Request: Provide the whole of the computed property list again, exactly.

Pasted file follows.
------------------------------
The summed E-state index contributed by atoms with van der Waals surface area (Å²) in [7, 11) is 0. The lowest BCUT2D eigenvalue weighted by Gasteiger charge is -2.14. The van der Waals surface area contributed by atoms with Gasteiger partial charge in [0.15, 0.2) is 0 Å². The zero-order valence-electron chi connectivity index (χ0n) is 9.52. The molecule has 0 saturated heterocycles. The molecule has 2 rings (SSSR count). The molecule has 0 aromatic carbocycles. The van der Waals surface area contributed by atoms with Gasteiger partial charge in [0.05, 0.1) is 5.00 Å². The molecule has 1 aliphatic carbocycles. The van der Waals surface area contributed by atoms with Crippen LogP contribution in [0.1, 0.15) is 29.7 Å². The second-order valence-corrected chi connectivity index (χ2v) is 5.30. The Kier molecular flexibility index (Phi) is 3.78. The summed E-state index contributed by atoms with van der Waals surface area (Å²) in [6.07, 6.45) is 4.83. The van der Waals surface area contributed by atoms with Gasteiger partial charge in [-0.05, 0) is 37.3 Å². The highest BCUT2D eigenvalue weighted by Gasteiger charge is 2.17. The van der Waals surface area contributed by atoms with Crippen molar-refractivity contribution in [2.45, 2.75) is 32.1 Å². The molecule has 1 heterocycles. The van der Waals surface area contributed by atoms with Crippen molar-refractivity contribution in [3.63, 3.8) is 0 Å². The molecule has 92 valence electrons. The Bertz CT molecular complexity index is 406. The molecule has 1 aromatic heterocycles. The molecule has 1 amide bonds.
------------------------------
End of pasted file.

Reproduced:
The summed E-state index contributed by atoms with van der Waals surface area (Å²) in [7, 11) is 0. The lowest BCUT2D eigenvalue weighted by Gasteiger charge is -2.14. The van der Waals surface area contributed by atoms with Gasteiger partial charge in [0.15, 0.2) is 0 Å². The zero-order valence-electron chi connectivity index (χ0n) is 9.52. The molecule has 0 saturated heterocycles. The molecule has 2 rings (SSSR count). The molecule has 0 aromatic carbocycles. The van der Waals surface area contributed by atoms with Gasteiger partial charge in [0.05, 0.1) is 5.00 Å². The molecule has 1 aliphatic carbocycles. The van der Waals surface area contributed by atoms with Crippen LogP contribution in [0.1, 0.15) is 29.7 Å². The second-order valence-corrected chi connectivity index (χ2v) is 5.30. The Kier molecular flexibility index (Phi) is 3.78. The summed E-state index contributed by atoms with van der Waals surface area (Å²) in [6.07, 6.45) is 4.83. The van der Waals surface area contributed by atoms with Gasteiger partial charge in [-0.05, 0) is 37.3 Å². The highest BCUT2D eigenvalue weighted by Gasteiger charge is 2.17. The van der Waals surface area contributed by atoms with Crippen molar-refractivity contribution in [2.45, 2.75) is 32.1 Å². The molecule has 1 heterocycles. The van der Waals surface area contributed by atoms with Crippen molar-refractivity contribution in [3.63, 3.8) is 0 Å². The molecule has 92 valence electrons. The Bertz CT molecular complexity index is 406. The molecule has 1 aromatic heterocycles. The molecule has 1 amide bonds.